Authors are at the center of the scholarly publishing system and serve as the primary conduits in creating and consuming research papers. However, their perspectives are often overlooked in discussions about improving the scholarly publishing process. Gaining insights into authors’ views and woes can help publishers better understand author perceptions and engage with them. Understanding author concerns can also help publishers stay updated with the changing research landscape and make scholarly publishing practices more efficient and streamlined. Here are some key points that concern authors:
1. Communication gap between authors and journals
Authors often face difficulty in complying with journal submission guidelines. Correspondingly, a common problem encountered by publishers is authors’ failure to adhere to their specific guidelines, leading to desk rejections and delays in the overall publishing process. A study that delved into common reasons for manuscript rejection reported that 9% of the papers they analyzed were rejected because of non-adherence to the journal’s formatting guidelines. This shows a disconnect that exists between authors and journals. In 2018, Editage published a large-scale global survey exploring the problems authors face in academic publishing. Almost 7,000 respondents from over 100 countries took part in this survey, with the top 10 countries corresponding to the top research producing countries in the world. In the survey, 49% of the respondents indicated that they hesitate to contact journal editors for pre- and post-submission inquiries. They perceive the journal editors as unapproachable or are uninformed about the means available for communicating with journals. Non-native English speakers especially found manuscript preparation to be challenging. They also tend to lack confidence in their English language skills and hesitate to contact journal editors, fearing repercussions for their submissions. This presents the need for journals to make it easier for authors to find and use available communication channels on their websites.
2. Problems with peer review feedback and process delays
Peer review is one of the most time-consuming parts of the publishing process. A study reported the average time taken for the first response is 13 weeks, which can vary based on the field of research. The time-taken is further extended with multiple rounds of peer review and extensive revisions required by authors. About 47% of the Editage survey respondents expressed conflicting comments from different reviewers as a pain point and 46% felt that reviewers at times requested authors for additional research to be done, which may not often be feasible. Publishers and editors can play a crucial role in making this process more efficient. Some suggestions include diversifying the reviewer pool by inviting more reviewers from across the globe and involving more ECRs, and acknowledging and crediting reviewers. Initiatives such as setting guidelines or providing training for peer review focusing on objectivity, scope, transparency, and accountability can also help in alleviating some peer review-related challenges. Offering systems for authors to provide feedback regarding their experience and the quality of peer review may also help publishers gain more insights into improving this process.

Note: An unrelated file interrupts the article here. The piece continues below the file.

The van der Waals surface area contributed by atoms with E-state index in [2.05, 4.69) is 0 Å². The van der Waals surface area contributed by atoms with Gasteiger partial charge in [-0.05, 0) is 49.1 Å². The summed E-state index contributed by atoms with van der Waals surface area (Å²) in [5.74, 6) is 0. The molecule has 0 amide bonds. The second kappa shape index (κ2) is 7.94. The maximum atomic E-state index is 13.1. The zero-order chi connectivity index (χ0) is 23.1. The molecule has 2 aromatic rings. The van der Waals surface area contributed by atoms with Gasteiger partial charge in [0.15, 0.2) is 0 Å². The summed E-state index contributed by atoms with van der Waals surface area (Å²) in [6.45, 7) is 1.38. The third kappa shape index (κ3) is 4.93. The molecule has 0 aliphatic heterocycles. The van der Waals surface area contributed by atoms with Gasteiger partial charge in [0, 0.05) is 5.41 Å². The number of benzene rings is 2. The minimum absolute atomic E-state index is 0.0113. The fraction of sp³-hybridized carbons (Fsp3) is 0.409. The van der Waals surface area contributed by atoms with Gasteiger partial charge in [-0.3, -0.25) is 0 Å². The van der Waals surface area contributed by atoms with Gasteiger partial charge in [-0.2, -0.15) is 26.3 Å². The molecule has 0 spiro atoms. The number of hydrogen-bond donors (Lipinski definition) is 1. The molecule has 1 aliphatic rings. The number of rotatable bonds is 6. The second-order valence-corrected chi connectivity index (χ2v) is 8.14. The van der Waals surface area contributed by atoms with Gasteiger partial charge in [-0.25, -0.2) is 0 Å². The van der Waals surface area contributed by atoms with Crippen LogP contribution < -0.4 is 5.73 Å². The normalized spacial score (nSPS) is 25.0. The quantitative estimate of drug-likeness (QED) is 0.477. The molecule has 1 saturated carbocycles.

3. Lack of clarity on publication timelines
The survey showed longer turnaround time for publishing as one of the most urgent concerns that needs to be addressed. Timely publication of research is crucial for dissemination of information; in some cases, delays can also cause the final published article to be outdated. Prolonged publishing timelines can also affect scholarship applications, further burdening authors’ academic careers. “Scooping” by competitors is another concern that plagues authors. While the time taken to publication can depend on a variety of factors, journals and publishers can identify gaps in their processes and take steps to mitigate delays. Journals can not only regularly check the efficiency of their processes but also maintain transparency in informing authors about the time it will take to get published in the journal. This will set the right expectations and help authors plan better. Publishers can also provide regular updates about changes in manuscript status, thereby keeping the author in the loop during the publishing process. To further assist authors, journals can provide information about common queries around publishing delays and timelines.
4. Issues related to submission requirements
Preparing manuscripts for submission can be an arduous task, notably for non-native English speakers. Providing comprehensive, simplified guidelines and explainer videos may help in making this step easier. Typically, every journal has its own set of author guidelines and authors must often rework on their manuscript to comply with them. This process can be repetitive, redundant, and eventually time-consuming while resubmitting the same manuscript to a new journal. A suggestion would be for publishers to standardize submission guidelines across journals to make the resubmission process easier for authors. Simplifying journal requirements and guidelines can go a long way in improving authors’ experience with the publishing process. Authors are important stakeholders in the publishing system and an author-friendly attitude can better represent their interests